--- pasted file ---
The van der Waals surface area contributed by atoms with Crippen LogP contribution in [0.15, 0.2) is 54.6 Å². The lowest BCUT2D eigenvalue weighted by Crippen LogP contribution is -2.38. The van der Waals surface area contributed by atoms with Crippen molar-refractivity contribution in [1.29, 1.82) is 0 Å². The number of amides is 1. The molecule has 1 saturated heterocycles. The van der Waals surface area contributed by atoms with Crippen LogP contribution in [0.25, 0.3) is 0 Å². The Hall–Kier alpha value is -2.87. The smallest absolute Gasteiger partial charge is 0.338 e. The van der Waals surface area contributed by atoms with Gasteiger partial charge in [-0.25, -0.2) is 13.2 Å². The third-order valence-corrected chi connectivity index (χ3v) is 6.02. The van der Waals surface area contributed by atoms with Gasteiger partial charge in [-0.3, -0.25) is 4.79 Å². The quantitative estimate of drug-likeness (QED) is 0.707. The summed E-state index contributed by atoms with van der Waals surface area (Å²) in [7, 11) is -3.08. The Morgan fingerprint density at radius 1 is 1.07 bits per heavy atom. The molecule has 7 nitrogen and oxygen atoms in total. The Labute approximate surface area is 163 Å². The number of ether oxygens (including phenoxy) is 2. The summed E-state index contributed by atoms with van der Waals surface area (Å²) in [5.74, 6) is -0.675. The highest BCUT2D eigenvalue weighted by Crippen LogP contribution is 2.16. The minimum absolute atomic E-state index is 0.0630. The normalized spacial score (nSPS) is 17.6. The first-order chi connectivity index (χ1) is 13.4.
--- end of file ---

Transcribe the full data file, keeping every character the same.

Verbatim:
The van der Waals surface area contributed by atoms with Crippen LogP contribution in [0.15, 0.2) is 54.6 Å². The lowest BCUT2D eigenvalue weighted by Crippen LogP contribution is -2.38. The van der Waals surface area contributed by atoms with Crippen molar-refractivity contribution in [1.29, 1.82) is 0 Å². The number of amides is 1. The molecule has 1 saturated heterocycles. The van der Waals surface area contributed by atoms with Crippen LogP contribution in [0.25, 0.3) is 0 Å². The Hall–Kier alpha value is -2.87. The smallest absolute Gasteiger partial charge is 0.338 e. The van der Waals surface area contributed by atoms with Gasteiger partial charge in [-0.25, -0.2) is 13.2 Å². The third-order valence-corrected chi connectivity index (χ3v) is 6.02. The van der Waals surface area contributed by atoms with Gasteiger partial charge in [-0.3, -0.25) is 4.79 Å². The quantitative estimate of drug-likeness (QED) is 0.707. The summed E-state index contributed by atoms with van der Waals surface area (Å²) in [7, 11) is -3.08. The Morgan fingerprint density at radius 1 is 1.07 bits per heavy atom. The molecule has 7 nitrogen and oxygen atoms in total. The Labute approximate surface area is 163 Å². The number of ether oxygens (including phenoxy) is 2. The summed E-state index contributed by atoms with van der Waals surface area (Å²) in [5.74, 6) is -0.675. The highest BCUT2D eigenvalue weighted by Crippen LogP contribution is 2.16. The minimum absolute atomic E-state index is 0.0630. The normalized spacial score (nSPS) is 17.6. The first-order chi connectivity index (χ1) is 13.4.